“Worried About Tomorrow” – Kevin Durant (Warriors)

Rating: ☄️ Mid-Range Jumper

KD is one of the most talented and unique NBA players ever. He’s not half bad at rapping either, using his almost high-pitched voice to deliver a solid flow and display his lyrical abilities. This 2012 song shows that, letting his listeners know he’s zoned into today and feeling unstoppable. Unstoppable is what KD has become, making the Finals for his third year in a row and having won the championship and NBA Finals MVP in both 2017 and 2018.

“Boolin” – Stephen Jackson ft. Marquis Daniels (both retired)

Rating: ☄️ Mid-Range Jumper

Two staples of the 2000s era of NBA basketball collaborate on this 2014 song and music video. Daniels, aka Lambo 6, handles the chorus and second verse, and comes on almost catchy with an interesting voice and delivery. He raps about being real and hanging around real people and doing real things, and simply living his best life. He’s boolin. Jackson, aka Stak5, does the first verse, where he raps about his money and being higher up. However, this song lacks something. While being a worthwhile listen, it’s not really something to come back to. Extra points for a real music video though.

“What the Kidd Did” – Jason Kidd (Retired – Coaching w/ the Lakers)

Rating: ☄️ Mid-Range Jumper

From an under-the-radar 1994 NBA rap album, “B-Balls Best Kept Secret,” which featured songs from Shaq, Isaiah Rider, Dennis Scott, and others, comes this Jason Kidd track. Over a true 1990’s era beat, Kidd has his ups and downs in this song. At some points, he flows nicely with the beat but for the most part has a kind of monotone delivery and is kind of saved by the beat. Kidd has been retired for years and has been controversial as a head coach, but is now preparing to be an assistant coach for the Lakers.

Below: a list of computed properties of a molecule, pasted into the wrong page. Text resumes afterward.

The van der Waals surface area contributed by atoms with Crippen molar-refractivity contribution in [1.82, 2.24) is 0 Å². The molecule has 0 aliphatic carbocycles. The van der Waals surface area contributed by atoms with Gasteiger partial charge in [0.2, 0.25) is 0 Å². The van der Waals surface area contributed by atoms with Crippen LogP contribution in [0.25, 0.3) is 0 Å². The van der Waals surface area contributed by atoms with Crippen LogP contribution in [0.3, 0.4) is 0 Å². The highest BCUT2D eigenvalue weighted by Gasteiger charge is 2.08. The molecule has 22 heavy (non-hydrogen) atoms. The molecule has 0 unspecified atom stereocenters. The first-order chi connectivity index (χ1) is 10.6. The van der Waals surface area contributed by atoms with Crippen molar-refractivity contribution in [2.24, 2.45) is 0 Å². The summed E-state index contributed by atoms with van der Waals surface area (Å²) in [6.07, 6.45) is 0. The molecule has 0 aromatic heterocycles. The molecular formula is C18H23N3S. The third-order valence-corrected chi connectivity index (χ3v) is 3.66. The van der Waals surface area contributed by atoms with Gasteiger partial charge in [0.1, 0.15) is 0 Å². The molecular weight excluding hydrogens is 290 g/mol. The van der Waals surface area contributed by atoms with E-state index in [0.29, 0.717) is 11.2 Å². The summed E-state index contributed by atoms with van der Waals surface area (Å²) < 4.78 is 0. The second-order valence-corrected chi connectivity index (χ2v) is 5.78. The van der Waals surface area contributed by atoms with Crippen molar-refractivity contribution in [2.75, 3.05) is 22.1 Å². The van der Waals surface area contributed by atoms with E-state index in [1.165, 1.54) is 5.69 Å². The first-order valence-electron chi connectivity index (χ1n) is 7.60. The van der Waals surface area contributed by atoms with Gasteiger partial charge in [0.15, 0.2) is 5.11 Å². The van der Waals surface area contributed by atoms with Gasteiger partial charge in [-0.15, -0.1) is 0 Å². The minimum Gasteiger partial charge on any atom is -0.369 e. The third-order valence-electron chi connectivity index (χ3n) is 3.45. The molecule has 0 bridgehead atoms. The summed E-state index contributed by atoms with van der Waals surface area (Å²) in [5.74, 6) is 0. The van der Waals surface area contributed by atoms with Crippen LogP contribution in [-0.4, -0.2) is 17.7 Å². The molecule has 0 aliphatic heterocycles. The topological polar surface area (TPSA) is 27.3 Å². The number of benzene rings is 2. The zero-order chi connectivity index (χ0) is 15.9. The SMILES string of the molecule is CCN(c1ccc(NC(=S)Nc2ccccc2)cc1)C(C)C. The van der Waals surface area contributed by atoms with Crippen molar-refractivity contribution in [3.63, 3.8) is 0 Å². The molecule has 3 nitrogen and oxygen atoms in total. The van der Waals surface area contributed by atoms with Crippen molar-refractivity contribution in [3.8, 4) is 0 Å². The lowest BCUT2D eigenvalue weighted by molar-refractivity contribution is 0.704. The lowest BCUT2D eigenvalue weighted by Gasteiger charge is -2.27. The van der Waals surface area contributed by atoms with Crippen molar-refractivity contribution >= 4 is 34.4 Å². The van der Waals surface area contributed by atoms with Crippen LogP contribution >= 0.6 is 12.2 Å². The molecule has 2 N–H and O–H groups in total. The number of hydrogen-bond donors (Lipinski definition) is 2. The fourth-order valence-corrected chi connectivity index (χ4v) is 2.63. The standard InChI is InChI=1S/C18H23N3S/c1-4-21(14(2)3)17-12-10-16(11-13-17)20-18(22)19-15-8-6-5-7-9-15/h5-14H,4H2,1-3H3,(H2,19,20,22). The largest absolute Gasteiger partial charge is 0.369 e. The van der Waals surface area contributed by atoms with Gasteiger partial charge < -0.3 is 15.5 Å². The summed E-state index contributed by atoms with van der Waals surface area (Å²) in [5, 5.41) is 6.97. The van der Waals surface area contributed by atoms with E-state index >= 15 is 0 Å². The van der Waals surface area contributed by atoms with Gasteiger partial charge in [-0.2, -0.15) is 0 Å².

“Livin Legal and Large” – Gary Payton (Retired)

Rating: 💦 Splash (if you’re from the 90’s)

Another track from the same “B-Balls Best Kept Secret” album, Payton rhymes and changes his flow to dish about his Oakland roots, how good he is at basketball and the attention he’s gained from it, and his immense work ethic and grind to get better. This is actually a lowkey great song, with Payton giving us both a catchy chorus and verses with confidence and a nice vibe. Payton has been retired for a while, but was one half of a deadly duo with Shawn Kemp for the Seattle Supersonics in the 90’s.

“I Want It All” – Meek Mill ft. Lou Williams (Clippers)

Rating: 💦 Splash

From his early career stint with the 76ers comes a Lou Will-Meek Mill track that is nothing short of an alley-oop. The 2011 song and music video sounds like a genuine legit track. Lou Will opens the song up while Meek follows, however, as a listener you will barely notice that only one of them raps for a living. Williams is able to keep up with Meek and make the song enjoyable with his high energy delivery and flow. This is a song to get hyped up to. Lou Williams has been balling the past couple seasons, particularly towards the end of this season with the Clippers where he averaged over 21 points per game in their six-game series against the Warriors.

“Champions” – Metta World Peace (Retired)

Rating: 💧 Smallish Splash

After winning the NBA title in 2010, Peace dropped this victory lap anthem. The song features him rapping about overcoming everything and being unstoppable, how he feels on top of the world, and his love for the game and glory. This track is funny, but actually pretty good and positive. Peace actually has a pretty good flow and is able to really capture the championship atmosphere and vibe in this track. Peace was still playing until 2017, a talented player who was controversial for many reasons throughout his career, but is now a development coach for the G-League Lakers.